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Sirrush

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22
SEMIMYTHICAL BEAST of the Middle East.

Etymology: Akkadian (Semitic) word, translated 
as “dragon.” Plural, sirrushu. The proper 
decipherment is now considered to be Mushush 
or Musrush (plural, mushushu or musrushu), 
“glamorous snake.”

Physical description: Covered with scales. 
Head like a snake’s, with folds of skin. Single 
vertical horn on its head. Forked tongue. Long, 
maned neck. Front legs of a lion. Back legs of an 
eagle. Slender tail.

Significant sightings: This DRAGONlike animal 
appears on bas-reliefs adorning the Ishtar Gate, 
an arch built by the Babylonian king Nebuchadnezzar 
II in the sixth century B.C. that became 
the chief ceremonial entrance to the city of 
Babylon. The king’s inscription reads, in part: 
“I placed wild bulls and ferocious dragons in the 
gateways and thus adorned them with luxurious 
splendor so that people might gaze on them in 
wonder.” The wild bulls were probably Aurochs 
(Bos primigenius), which survived in Europe 
until the seventeenth century. The gate was excavated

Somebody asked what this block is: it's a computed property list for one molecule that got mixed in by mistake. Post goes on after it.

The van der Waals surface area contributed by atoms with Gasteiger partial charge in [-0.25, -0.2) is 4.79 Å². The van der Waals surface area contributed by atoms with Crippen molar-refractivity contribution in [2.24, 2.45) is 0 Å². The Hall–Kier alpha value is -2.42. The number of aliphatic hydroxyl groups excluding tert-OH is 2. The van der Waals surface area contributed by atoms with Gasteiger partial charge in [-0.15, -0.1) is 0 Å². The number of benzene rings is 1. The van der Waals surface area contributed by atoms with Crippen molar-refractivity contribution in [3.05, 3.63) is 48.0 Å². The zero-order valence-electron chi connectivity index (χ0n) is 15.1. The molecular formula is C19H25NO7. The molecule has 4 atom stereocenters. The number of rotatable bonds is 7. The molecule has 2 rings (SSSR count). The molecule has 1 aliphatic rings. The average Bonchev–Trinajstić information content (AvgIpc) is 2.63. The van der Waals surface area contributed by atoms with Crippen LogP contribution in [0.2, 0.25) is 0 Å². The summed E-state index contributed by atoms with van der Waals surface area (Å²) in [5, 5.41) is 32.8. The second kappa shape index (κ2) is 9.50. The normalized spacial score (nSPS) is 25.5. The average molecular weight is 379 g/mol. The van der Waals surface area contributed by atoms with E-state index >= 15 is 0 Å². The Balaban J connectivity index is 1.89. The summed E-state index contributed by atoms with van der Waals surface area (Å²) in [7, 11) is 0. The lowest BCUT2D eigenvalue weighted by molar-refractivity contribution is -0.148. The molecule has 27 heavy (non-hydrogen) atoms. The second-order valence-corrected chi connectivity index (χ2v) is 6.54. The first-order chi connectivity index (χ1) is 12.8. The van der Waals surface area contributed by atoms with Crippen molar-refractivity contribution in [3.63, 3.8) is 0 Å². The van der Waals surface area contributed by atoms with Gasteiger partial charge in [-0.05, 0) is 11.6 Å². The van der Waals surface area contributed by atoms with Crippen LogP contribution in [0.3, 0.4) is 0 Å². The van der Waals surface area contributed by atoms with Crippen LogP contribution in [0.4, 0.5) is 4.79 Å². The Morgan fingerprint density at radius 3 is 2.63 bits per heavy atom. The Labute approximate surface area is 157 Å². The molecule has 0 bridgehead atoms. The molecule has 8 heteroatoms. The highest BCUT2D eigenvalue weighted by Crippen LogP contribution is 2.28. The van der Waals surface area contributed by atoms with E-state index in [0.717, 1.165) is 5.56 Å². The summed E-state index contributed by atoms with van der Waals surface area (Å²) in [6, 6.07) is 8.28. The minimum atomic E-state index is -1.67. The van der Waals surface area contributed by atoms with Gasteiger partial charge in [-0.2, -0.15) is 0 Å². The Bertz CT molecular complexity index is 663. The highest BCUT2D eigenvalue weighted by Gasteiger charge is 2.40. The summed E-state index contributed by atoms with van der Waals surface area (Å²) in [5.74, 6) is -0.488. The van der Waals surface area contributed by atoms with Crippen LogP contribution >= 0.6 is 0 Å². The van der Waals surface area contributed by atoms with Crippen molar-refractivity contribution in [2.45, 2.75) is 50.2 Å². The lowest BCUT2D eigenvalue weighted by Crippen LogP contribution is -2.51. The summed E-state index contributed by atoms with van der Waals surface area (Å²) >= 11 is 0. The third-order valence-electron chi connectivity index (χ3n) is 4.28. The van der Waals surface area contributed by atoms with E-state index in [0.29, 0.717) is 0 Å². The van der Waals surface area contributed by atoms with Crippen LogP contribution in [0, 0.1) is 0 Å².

in 1902 by Robert Koldewey near Baghdad, 
Iraq, and is currently located in the Pergamon 
Museum in Berlin. Sirrushu also appear in 
other Babylonian works of art and on cylinder 
seals dating from as long ago as 2300 B.C.

In the Old Testament apocryphal book Bel 
and the Dragon, Nebuchadnezzar II is said to 
have kept a living dragon in the Temple of Bel 
(from the Aramaic baal, “lord”) in Babylon. It 
may be this animal that is depicted on the Ishtar 
Gate. The book was written as an addition to 
the Book of Daniel in the second century B.C.

Possible explanations: 
(1) A depiction of a MOKELE-MBEMBE from 
Central Africa or a distorted version based 
on travelers’ tales about such a creature. The 
extent of Mesopotamian knowledge about 
Central Africa in the sixth century B.C. is 
unknown. The Babylonians and the 
Assyrians before them were not particularly 
renowned for their seafaring prowess, but 
their conquests and trading ventures put 
them into contact with people who were. In 
particular, the Egyptians may have had 
contact with rain forest cultures as early as 
3000 B.C. and were probably the first to 
circumnavigate Africa about the same time 
that the Ishtar Gate was built. 
(2) Robert Koldewey identified the Sirrush 
as an iguanodontid dinosaur, a family of 
heavily built, bipedal or quadrupedal 
herbivores known from the Cretaceous of 
Europe and North Africa. 
(3) An unknown reptile from the Tigris 
marshes, perhaps the AFA, suggested by 
Peter Costello. 
(4) The Desert monitor (Varanus griseus), 
suggested by Burchard Brentjes. This 
brownish-yellow lizard grows up to 3–4 feet 
long and is found from North Africa to 
Pakistan. 
(5) An imaginary animal incorporating 
certain characteristics of the Cheetah 
(Acinonyx jubatus), proposed by Robert 
Mertens.

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